Soe though in Love I fervently doe burne,
In this strange labourinth how shall I turne?

—from the “Pamphilia to Amphilanthus” sonnet sequence,
published as a separate section in the First Part of the Urania.

 

The Urania is not for the intellectually faint-hearted (which may explain why this writer still has not finished it, and probably never will). Nor does it lend itself to quick summaries. At the heart of it, though, is what Roberts called the “intense, ambivalent passion” of Pamphilia—queen of a country by the same name—for Amphilanthus, whose credits include King of Naples, Holy Roman Emperor, and the first to teach Pamphilia the art of poetry. There is a lot of Lady Wroth in her portrait of Pamphilia, which means “All-Loving,” and a lot of William Herbert, third Earl of Pembroke, in Amphilanthus, whose name translates to “the lover of two.”

Actually, Wroth created a number of more-or-less autobiographical characters in the Urania, and those “multiple self-portraits” indicate a “continuing struggle for self-representation, in which the author seeks to assert and justify her behavior in the face of a disapproving public,” wrote Roberts. They also suggest a “progressive attempt to fashion an image of a woman and author who refuses to accept defeat”—and who is willing to subvert conventions, literary and otherwise. No wonder Roberts admired her.

“Jo came to see her as a kind of exemplary woman in many ways,” says Gaines. “She was very self-sufficient, as much as a woman could be at that time. Although she came from an illustrious family, her own family disintegrated during her life, and she really had to fend for herself. I think Jo identified with the strength of Wroth in her struggles.”

Wroth’s family was as literary as it was aristocratic. In addition to her famous Uncle Philip (a soldier and statesman as well as writer), her aunt and godmother, Mary Sidney, was a poet, translator, and “the greatest patronesse of witt and learning of any lady in her time,” in the words of Aubrey’s Brief Lives. Her father, Sir Robert Sidney, was a minor poet; her cousins included Sir Walter Raleigh; and her friends and literary admirers included the likes of Ben Jonson and the Scottish writer William Drummond.

Then there was her handsome first cousin, the third Earl of Pembroke, Sir William Herbert. Pembroke (as he is usually referred to) was a literary man himself, being Jonson’s chief patron and one of those to whom Shakespeare dedicated his first folio. (In a way that was fitting, since as a statesman, Pembroke had a reputation as a Hamlet.) While he was “immoderately given up to women,” he was fascinated not so much by physical beauty as by “those advantages of the mind, as manifested by an extraordinary wit, and spirit, and knowledge, and administered great pleasure in the conversation.” Or so said his biographer, the Earl of Clarendon. But Pembroke had already had an affair with the courtier Mary Fitton (thought by some to be Shakespeare’s Dark Lady), who found herself pregnant with his child in 1601. He admitted to being the father but refused to marry Fitton, which prompted Queen Elizabeth to toss him into Fleet Prison for a month, then banish him from court. Only after the accession of King James I in 1603 was he allowed to return.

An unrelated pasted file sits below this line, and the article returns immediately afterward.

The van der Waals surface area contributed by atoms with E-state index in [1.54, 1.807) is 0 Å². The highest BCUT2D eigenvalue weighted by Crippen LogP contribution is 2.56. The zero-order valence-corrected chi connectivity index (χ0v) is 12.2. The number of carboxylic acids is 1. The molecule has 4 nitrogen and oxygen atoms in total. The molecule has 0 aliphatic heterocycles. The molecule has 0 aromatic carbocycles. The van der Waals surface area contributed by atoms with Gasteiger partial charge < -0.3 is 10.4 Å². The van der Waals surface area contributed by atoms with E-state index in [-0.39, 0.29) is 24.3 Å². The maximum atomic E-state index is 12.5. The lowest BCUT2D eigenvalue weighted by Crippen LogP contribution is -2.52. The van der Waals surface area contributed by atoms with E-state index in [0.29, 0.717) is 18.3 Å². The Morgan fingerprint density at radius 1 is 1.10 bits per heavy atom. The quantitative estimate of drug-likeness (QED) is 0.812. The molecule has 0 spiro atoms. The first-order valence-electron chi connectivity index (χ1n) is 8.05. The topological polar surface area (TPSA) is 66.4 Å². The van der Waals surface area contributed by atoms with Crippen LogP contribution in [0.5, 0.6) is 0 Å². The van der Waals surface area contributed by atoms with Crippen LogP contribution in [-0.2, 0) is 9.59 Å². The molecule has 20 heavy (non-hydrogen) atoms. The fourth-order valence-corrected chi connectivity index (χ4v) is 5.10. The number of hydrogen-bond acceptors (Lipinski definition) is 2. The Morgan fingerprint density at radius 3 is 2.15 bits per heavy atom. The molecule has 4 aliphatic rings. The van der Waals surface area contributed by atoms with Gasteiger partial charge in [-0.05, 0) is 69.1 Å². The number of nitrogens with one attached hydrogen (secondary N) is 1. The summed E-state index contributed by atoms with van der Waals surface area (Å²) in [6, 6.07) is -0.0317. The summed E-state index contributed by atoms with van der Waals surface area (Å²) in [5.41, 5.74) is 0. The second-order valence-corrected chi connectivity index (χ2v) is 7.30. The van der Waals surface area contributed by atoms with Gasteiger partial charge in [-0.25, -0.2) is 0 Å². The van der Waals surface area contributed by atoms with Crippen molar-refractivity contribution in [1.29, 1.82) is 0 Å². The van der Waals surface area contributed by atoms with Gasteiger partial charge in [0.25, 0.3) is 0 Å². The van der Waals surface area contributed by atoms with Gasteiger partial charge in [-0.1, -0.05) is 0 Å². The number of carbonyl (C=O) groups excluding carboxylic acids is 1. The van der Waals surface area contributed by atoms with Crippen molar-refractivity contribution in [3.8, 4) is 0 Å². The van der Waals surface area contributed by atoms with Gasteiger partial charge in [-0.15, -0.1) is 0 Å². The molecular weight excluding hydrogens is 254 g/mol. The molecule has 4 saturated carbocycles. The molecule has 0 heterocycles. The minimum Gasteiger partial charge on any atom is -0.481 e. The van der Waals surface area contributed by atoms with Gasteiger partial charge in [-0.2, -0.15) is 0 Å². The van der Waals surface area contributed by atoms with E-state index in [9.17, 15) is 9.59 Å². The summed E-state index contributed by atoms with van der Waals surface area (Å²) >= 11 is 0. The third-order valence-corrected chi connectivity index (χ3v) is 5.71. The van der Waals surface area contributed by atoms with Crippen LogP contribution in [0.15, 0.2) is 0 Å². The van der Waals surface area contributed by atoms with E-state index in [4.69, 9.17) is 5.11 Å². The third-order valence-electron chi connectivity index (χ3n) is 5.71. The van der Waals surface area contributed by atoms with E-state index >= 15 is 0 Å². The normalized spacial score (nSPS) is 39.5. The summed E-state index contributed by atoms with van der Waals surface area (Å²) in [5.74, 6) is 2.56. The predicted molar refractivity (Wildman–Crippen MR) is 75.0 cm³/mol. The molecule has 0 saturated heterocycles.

No one knows exactly when he and Mary, who had known each other since childhood, became lovers. Roberts raises the possibility that they may have entered into a private, de praesenti marriage with each other, but since such marriages were based on oral agreements only, they are even harder to prove now than they were when the lovers were alive. In the Second Part of the Urania, Pamphilia and Amphilanthus exchange vows in a private ceremony with five witnesses, but although the narrator states flatly that such a vow “can nott bee broken by any lawe whatsoever,” it didn’t stop both characters from marrying others—to their mutual sorrow. In an essay titled “‘The Knott Never to Bee Untide,’” Roberts noted that Wroth raised pertinent questions for women about “exclusively monogamous relationships and how widely such unions need to be acknowledged.”

Whatever Wroth’s agreement was with Pembroke, she tied her legal knot with Sir Robert Wroth in 1604. It was a bad match. One of the groom’s few literary accomplishments was that somebody dedicated a treatise on mad dogs to him, and one of Mary’s servants once described another man as “a true imitation of Sir Robert Wroth”—in that he was the “foulest Churle in the world” and “seldom cometh sober to bedd.”

Around the time that Mary Sidney became Mary Wroth, Pembroke gave in and married a wealthy heiress named Mary Talbot. But he “paid much too dear for his wife’s fortune,” his biographer noted, “by taking her person into the bargain.”

Behind the scenes lurked one Hugh Sanford, a secretary and tutor who apparently acted as an intermediary in arranging the marriages of Mary Wroth and Pembroke—and in hindering their relationship with each other. Wroth would later paint a caustic portrait of Sanford in the Urania through a fictional character who, on his deathbed, admits to Pamphilia that he had tricked Amphilanthus into believing that she had married another man, thus laying the groundwork for Amphilanthus to marry someone else. He begs her to pardon him “for the most treacherous and most deserving-torterous punishment, if hell fire, that ever man deserv’d.”